Scientists using nationwide data collected since 1970 have produced a map depicting natural hazard mortality across the United States.

Susan Cutter and Kevin Borden from the University of South Carolina said their map presents a county-level representation of the likelihood of dying as the result of natural events such as floods, earthquakes or extreme weather.

Comment: Or, perhaps cometary impact?

Map County-level hazard induced mortality, 1970 to 2004.
© Kevin Borden/Susan Cutter/IJHGCounty-level hazard induced mortality, 1970 to 2004.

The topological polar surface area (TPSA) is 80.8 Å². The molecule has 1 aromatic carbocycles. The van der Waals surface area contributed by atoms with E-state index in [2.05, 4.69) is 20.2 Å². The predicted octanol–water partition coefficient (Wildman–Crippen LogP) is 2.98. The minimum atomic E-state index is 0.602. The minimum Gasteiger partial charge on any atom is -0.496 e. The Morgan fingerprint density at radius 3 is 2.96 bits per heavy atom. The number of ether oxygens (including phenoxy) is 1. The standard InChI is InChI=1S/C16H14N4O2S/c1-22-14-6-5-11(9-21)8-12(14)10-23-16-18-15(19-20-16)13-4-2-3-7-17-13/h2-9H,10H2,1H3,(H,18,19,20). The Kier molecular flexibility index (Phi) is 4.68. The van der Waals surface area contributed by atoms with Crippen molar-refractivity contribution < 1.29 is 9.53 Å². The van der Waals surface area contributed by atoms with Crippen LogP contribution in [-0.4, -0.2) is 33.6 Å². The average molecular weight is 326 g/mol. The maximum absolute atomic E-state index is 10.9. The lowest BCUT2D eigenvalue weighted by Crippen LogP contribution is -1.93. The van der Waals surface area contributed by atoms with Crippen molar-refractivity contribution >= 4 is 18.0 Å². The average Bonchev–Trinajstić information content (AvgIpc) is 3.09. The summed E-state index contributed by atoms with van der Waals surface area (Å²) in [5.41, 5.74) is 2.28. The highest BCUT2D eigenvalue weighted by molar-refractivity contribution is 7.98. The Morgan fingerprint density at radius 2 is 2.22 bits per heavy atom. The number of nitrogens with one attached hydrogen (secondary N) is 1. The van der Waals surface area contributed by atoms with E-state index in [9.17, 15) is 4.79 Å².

"This work will enable research and emergency management practitioners to examine hazard deaths through a geographic lens," the researchers said. "Using this as a tool to identify areas with higher than average hazard deaths can justify allocation of resources to these areas with the goal of reducing loss of life."

Cutter and Borden found hazard mortality most prominent in the southern part of the nation, where most people were killed by various severe weather hazards and tornadoes. Other areas of elevated risk are the northern Great Plains where heat and drought were the biggest killers, and in the western mountains with winter weather and flooding deaths.

Heat and drought ranked highest among the hazard categories, causing 19.6 percent of total deaths, closely followed by severe summer weather 18.8 percent, and winter weather 18.1 percent.

The map is featured in the International Journal of Health Geographics.